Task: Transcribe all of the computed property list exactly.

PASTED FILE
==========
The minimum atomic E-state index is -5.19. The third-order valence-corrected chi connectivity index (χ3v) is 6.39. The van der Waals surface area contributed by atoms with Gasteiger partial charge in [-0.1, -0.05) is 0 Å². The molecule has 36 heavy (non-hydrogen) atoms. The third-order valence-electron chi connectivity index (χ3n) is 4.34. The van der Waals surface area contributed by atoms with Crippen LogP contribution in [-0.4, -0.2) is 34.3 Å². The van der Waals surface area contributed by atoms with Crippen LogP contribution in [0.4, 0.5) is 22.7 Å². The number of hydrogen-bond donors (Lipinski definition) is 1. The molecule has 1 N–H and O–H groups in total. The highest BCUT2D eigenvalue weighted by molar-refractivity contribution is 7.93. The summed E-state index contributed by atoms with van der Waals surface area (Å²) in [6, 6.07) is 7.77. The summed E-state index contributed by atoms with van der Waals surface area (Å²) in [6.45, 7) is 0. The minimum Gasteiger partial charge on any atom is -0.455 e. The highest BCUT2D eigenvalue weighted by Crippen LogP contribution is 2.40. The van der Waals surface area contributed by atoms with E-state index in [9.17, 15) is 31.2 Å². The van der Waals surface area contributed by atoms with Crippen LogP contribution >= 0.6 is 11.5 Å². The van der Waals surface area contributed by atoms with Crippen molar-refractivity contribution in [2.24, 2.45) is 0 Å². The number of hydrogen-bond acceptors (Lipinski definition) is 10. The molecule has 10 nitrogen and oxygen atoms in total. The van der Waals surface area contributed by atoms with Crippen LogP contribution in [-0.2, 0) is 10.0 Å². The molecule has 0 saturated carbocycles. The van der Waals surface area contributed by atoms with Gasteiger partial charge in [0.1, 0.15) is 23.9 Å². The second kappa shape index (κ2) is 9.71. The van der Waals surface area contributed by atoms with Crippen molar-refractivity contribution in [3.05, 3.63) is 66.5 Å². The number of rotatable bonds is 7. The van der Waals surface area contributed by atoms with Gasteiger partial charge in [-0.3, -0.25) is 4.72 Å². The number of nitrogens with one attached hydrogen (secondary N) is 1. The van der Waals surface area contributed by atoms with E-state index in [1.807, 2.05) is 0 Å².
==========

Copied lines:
The minimum atomic E-state index is -5.19. The third-order valence-corrected chi connectivity index (χ3v) is 6.39. The van der Waals surface area contributed by atoms with Gasteiger partial charge in [-0.1, -0.05) is 0 Å². The molecule has 36 heavy (non-hydrogen) atoms. The third-order valence-electron chi connectivity index (χ3n) is 4.34. The van der Waals surface area contributed by atoms with Crippen LogP contribution in [-0.4, -0.2) is 34.3 Å². The van der Waals surface area contributed by atoms with Crippen LogP contribution in [0.4, 0.5) is 22.7 Å². The number of hydrogen-bond donors (Lipinski definition) is 1. The molecule has 1 N–H and O–H groups in total. The highest BCUT2D eigenvalue weighted by molar-refractivity contribution is 7.93. The summed E-state index contributed by atoms with van der Waals surface area (Å²) in [6, 6.07) is 7.77. The summed E-state index contributed by atoms with van der Waals surface area (Å²) in [6.45, 7) is 0. The minimum Gasteiger partial charge on any atom is -0.455 e. The highest BCUT2D eigenvalue weighted by Crippen LogP contribution is 2.40. The van der Waals surface area contributed by atoms with E-state index in [9.17, 15) is 31.2 Å². The van der Waals surface area contributed by atoms with Crippen LogP contribution >= 0.6 is 11.5 Å². The van der Waals surface area contributed by atoms with Crippen molar-refractivity contribution in [2.24, 2.45) is 0 Å². The number of hydrogen-bond acceptors (Lipinski definition) is 10. The molecule has 10 nitrogen and oxygen atoms in total. The van der Waals surface area contributed by atoms with Crippen LogP contribution in [-0.2, 0) is 10.0 Å². The molecule has 0 saturated carbocycles. The van der Waals surface area contributed by atoms with Gasteiger partial charge in [0.1, 0.15) is 23.9 Å². The second kappa shape index (κ2) is 9.71. The van der Waals surface area contributed by atoms with Crippen molar-refractivity contribution in [3.05, 3.63) is 66.5 Å². The number of rotatable bonds is 7. The van der Waals surface area contributed by atoms with Gasteiger partial charge in [-0.3, -0.25) is 4.72 Å². The number of nitrogens with one attached hydrogen (secondary N) is 1. The van der Waals surface area contributed by atoms with E-state index in [1.807, 2.05) is 0 Å².